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Short subjectives 

Capsule reviews of films by CL critics

Page 6 of 6

SHOWER
(PG-13) Set among the customers of a traditional Chinese bathhouse, Shower concerns the clash between old China represented by the bath's owner, Master Liu (Zhu Xu), and the fast-paced, modern life of his eldest businessman son, Da Ming (Pu Cun Xin), who comes to visit him in Beijing. The story of a world of intimacy and ritual supplanted by so-called "progress," Shower is an often moving affirmation of a rich Chinese culture. Though it starts out light, and has a veneer of cutesy-pie throughout, director Zhang Yang manages to endow an oft-told tale with deeper significance. -- FF

SPACE COWBOYS (PG-13)
I don't know how much charm weighs but in Space Cowboys it's measured by the ton. Directed by Clint Eastwood, the film's about a pride of old lions, Eastwood, James Garner, Donald Sutherland and Tommie Lee Jones, called upon to repair an obsolete Russian satellite about to fall out of orbit. Its heroes may be too old for teenagers to identify with but for boomers, it's a hoot. It's predictable in many ways but it contains genuine tension, belly laughs and human warmth. Go see it. -- RJ

THOMAS AND THE MAGIC RAILROAD (G)
Britt Allcroft's spinoff from her "Thomas the Tank Engine and Friends" and "Shining Time Station" TV series combines live actors (Alec Baldwin and Michael E. Rodgers strike the right tone; Mara Wilson thinks she's too old for this stuff, and Peter Fonda thinks he's playing Hamlet) with animated model trains that roll their eyes but can't move their lips. If you think this is "good enough for kids," you should be setting higher standards for your kids. I took my inner child to see it, but he went to sleep. Sometimes he has more sense than I do. -- SW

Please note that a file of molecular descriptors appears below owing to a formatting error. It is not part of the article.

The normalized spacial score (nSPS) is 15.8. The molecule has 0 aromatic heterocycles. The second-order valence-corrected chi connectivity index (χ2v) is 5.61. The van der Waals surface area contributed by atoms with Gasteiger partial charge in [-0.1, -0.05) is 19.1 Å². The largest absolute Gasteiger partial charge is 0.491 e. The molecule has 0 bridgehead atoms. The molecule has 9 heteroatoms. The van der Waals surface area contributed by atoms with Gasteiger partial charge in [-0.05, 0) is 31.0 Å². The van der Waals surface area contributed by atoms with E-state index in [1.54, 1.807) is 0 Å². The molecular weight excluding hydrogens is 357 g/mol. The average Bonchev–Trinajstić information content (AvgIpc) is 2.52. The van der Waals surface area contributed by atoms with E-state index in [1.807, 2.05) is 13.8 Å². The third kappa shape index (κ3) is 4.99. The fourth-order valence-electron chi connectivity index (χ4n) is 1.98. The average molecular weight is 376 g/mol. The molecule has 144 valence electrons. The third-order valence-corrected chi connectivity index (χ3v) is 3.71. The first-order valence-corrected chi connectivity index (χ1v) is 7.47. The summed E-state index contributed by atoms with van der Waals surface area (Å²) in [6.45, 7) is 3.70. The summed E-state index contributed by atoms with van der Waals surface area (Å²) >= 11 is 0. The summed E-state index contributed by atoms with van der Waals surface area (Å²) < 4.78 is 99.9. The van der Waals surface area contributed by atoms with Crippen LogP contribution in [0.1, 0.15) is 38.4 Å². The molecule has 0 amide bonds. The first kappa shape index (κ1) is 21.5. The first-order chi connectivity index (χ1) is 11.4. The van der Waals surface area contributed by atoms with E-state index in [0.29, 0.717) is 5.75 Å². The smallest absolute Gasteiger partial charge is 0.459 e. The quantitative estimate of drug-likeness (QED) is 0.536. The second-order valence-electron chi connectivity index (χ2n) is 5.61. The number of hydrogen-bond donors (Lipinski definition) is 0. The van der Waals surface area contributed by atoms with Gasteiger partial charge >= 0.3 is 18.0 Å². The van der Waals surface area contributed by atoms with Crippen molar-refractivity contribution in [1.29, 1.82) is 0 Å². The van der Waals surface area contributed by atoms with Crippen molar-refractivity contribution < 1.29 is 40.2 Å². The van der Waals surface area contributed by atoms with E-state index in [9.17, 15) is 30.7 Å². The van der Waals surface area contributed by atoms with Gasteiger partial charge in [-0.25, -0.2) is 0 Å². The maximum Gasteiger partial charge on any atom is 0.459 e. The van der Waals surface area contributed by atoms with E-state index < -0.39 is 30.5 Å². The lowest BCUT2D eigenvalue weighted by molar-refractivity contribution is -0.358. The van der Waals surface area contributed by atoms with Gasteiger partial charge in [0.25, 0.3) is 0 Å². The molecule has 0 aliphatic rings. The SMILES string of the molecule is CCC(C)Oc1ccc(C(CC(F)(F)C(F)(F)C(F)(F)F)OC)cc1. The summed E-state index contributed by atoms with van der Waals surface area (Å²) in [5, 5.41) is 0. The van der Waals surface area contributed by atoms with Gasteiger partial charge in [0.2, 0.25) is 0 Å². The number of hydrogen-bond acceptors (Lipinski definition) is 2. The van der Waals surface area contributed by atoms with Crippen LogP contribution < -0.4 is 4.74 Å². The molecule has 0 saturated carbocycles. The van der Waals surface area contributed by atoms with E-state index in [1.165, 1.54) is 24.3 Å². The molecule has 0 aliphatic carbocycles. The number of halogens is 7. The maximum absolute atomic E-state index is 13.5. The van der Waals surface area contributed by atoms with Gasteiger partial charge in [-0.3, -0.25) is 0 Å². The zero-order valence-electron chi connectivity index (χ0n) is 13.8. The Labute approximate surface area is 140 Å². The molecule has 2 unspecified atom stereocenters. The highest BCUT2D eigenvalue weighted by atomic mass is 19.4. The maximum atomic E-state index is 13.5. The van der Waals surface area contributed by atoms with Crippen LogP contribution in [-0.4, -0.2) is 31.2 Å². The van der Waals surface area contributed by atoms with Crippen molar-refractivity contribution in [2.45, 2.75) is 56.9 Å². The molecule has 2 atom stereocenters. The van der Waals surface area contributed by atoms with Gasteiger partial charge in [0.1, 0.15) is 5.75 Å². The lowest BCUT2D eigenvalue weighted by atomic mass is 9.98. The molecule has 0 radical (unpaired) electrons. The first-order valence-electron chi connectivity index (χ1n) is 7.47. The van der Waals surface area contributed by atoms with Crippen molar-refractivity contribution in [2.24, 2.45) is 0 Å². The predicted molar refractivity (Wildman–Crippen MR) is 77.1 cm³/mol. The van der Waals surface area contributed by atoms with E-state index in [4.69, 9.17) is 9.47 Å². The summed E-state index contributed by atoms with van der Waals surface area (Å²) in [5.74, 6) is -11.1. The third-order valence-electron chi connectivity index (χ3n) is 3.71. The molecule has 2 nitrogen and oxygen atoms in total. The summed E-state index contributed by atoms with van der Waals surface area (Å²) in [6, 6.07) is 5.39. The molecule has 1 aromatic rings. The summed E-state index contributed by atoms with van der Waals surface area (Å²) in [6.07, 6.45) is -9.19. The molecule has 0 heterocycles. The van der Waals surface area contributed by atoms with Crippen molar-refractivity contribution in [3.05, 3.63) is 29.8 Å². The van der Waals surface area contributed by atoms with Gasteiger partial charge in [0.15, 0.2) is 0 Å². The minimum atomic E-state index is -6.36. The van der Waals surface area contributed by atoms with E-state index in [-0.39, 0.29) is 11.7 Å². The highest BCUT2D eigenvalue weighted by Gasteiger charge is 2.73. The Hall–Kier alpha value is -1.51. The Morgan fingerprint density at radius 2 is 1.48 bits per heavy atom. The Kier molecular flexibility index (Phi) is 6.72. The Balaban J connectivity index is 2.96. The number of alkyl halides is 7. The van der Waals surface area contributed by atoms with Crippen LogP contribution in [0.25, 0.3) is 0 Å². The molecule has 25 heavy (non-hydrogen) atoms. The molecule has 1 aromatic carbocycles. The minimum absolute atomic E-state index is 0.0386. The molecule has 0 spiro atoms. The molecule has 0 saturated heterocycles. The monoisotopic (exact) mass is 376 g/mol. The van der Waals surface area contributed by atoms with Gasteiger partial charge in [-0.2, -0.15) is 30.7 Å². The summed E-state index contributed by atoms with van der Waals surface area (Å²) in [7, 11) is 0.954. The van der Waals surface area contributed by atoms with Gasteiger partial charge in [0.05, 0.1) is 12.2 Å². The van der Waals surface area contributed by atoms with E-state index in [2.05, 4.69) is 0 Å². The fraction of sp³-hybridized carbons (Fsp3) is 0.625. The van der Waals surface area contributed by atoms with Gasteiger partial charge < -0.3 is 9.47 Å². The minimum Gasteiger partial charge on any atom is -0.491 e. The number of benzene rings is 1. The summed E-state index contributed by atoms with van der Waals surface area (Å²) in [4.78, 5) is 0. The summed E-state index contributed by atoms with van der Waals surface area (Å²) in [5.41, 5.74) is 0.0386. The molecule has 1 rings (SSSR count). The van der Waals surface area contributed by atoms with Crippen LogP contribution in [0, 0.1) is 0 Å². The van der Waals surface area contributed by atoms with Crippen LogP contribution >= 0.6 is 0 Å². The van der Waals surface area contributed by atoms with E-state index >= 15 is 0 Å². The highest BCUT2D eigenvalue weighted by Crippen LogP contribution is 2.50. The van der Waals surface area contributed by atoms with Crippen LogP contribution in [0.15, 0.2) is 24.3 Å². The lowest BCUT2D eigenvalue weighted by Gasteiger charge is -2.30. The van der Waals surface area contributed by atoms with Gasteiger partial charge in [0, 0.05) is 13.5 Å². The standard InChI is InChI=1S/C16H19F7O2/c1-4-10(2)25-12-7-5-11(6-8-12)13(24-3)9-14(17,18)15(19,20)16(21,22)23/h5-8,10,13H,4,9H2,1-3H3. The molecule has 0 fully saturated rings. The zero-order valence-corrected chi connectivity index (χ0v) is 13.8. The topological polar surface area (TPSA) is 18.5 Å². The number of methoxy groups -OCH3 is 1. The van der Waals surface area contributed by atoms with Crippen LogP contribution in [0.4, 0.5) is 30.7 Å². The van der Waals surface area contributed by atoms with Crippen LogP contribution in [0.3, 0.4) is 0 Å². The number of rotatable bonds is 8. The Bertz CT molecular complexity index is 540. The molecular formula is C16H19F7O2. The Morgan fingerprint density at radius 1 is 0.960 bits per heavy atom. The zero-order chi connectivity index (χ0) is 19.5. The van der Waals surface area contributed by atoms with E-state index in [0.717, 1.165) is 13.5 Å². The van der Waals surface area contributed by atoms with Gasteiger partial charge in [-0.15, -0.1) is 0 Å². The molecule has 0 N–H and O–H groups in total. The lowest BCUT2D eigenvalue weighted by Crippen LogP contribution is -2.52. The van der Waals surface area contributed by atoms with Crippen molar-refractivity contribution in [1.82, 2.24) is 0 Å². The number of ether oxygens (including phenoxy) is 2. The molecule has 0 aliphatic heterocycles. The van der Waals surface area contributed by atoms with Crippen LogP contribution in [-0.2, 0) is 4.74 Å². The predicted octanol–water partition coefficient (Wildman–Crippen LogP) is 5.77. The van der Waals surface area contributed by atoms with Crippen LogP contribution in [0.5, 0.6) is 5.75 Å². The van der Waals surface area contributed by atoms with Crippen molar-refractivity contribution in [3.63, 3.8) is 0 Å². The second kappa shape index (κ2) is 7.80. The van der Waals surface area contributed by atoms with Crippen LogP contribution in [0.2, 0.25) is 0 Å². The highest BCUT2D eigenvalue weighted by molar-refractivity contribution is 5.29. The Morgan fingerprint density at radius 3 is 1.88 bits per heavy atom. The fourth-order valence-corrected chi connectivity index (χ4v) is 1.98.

TITAN A.E.
(PG) Feature animation grows up, or at least makes it to middle school, in this flashy, fast-paced space opera about an Angry Young Man who holds the key to finding a new habitat for humanity left homeless after the Earth gets demolished by a bunch of really cool looking aliens. Definitely not Rocket Science, but it still has enough zero-G gunfights, dizzying spaceship chases and neato machines to make its target market happy. -- EM

TRIXIE (R)
A dizzy misstep from director Alan Rudolph, Trixie stars a squandered Emily Watson as the titular lame-brain security guard, with a talent for mixed metaphors and foggy logic, who becomes mixed up in a sex scandal at a lakeside casino populated by a freaky clan of nymphos, hookers, crooks and horny senators. Rudolph is straining so hard for lighthearted here you can almost hear his blood-vessels popping, but any hoped-for wackiness evades his grasp in this lifeless snafu. -- FF

WHAT LIES BENEATH (PG-13)
After 1 3/4 hours of routine filmmaking, a lengthy, largely terrifying climax tells you whether you've been watching a ghost story or a domestic drama. Directed by Robert Zemeckis with standard shocks and excellent photographic effects, it showcases Michelle Pfeiffer as Claire, who forms an outwardly perfect couple with Norman (Harrison Ford). But Claire has been seeing -- or thinks she's been seeing -- a ghost. Which is in greater danger, their marriage or one or both of their lives? This is a fair-to-middlin' tale of a fair-to-middle-aged couple and whatever comes between them -- or brings them together. -- SW

X-MEN (PG-13)
Breaking the a long run of lamentably lame superhero movies, the big-screen version of Marvel's best-loved book pits misunderstood mutant heroes against their own kind, with humanity caught in the middle. Splashy effects, flashy fights and a slam-bang performance by Ian McKellen as metal-bending master criminal Magneto make this one of the most successful comics adaptations of recent years. It ain't Citizen Kane, but it ain't Tank Girl, either. -- EM

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